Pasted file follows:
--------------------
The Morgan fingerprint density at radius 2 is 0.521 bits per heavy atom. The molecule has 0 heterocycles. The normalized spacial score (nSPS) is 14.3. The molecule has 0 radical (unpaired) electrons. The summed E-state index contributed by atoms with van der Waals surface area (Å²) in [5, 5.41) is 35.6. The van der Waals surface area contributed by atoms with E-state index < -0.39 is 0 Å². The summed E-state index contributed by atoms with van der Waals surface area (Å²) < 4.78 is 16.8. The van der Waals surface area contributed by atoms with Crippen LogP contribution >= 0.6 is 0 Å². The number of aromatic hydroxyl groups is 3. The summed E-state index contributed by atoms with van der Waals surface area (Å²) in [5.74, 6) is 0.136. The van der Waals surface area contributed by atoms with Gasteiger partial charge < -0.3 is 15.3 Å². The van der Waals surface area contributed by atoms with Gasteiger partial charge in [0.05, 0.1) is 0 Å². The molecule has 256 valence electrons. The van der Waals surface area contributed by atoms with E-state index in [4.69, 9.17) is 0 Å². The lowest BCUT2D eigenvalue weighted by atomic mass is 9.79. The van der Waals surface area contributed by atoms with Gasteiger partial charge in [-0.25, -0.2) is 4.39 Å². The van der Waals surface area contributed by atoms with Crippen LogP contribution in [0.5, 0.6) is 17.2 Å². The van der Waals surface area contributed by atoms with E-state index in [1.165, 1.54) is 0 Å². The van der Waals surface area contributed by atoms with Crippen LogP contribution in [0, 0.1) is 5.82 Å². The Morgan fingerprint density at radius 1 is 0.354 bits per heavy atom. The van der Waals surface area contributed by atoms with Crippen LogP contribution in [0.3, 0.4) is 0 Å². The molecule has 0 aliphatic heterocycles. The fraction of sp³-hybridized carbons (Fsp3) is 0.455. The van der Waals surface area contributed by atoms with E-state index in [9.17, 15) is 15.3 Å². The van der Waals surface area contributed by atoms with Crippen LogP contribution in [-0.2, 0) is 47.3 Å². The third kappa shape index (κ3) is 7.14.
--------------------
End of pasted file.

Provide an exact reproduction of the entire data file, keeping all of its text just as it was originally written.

The Morgan fingerprint density at radius 2 is 0.521 bits per heavy atom. The molecule has 0 heterocycles. The normalized spacial score (nSPS) is 14.3. The molecule has 0 radical (unpaired) electrons. The summed E-state index contributed by atoms with van der Waals surface area (Å²) in [5, 5.41) is 35.6. The van der Waals surface area contributed by atoms with E-state index < -0.39 is 0 Å². The summed E-state index contributed by atoms with van der Waals surface area (Å²) < 4.78 is 16.8. The van der Waals surface area contributed by atoms with Crippen LogP contribution >= 0.6 is 0 Å². The number of aromatic hydroxyl groups is 3. The summed E-state index contributed by atoms with van der Waals surface area (Å²) in [5.74, 6) is 0.136. The van der Waals surface area contributed by atoms with Gasteiger partial charge < -0.3 is 15.3 Å². The van der Waals surface area contributed by atoms with Gasteiger partial charge in [0.05, 0.1) is 0 Å². The molecule has 256 valence electrons. The van der Waals surface area contributed by atoms with E-state index in [4.69, 9.17) is 0 Å². The lowest BCUT2D eigenvalue weighted by atomic mass is 9.79. The van der Waals surface area contributed by atoms with Gasteiger partial charge in [-0.25, -0.2) is 4.39 Å². The van der Waals surface area contributed by atoms with Crippen LogP contribution in [0.5, 0.6) is 17.2 Å². The van der Waals surface area contributed by atoms with E-state index in [1.165, 1.54) is 0 Å². The van der Waals surface area contributed by atoms with Crippen LogP contribution in [0, 0.1) is 5.82 Å². The Morgan fingerprint density at radius 1 is 0.354 bits per heavy atom. The van der Waals surface area contributed by atoms with Crippen LogP contribution in [0.3, 0.4) is 0 Å². The molecule has 0 aliphatic heterocycles. The fraction of sp³-hybridized carbons (Fsp3) is 0.455. The van der Waals surface area contributed by atoms with E-state index in [9.17, 15) is 15.3 Å². The van der Waals surface area contributed by atoms with Crippen LogP contribution in [-0.2, 0) is 47.3 Å². The third kappa shape index (κ3) is 7.14.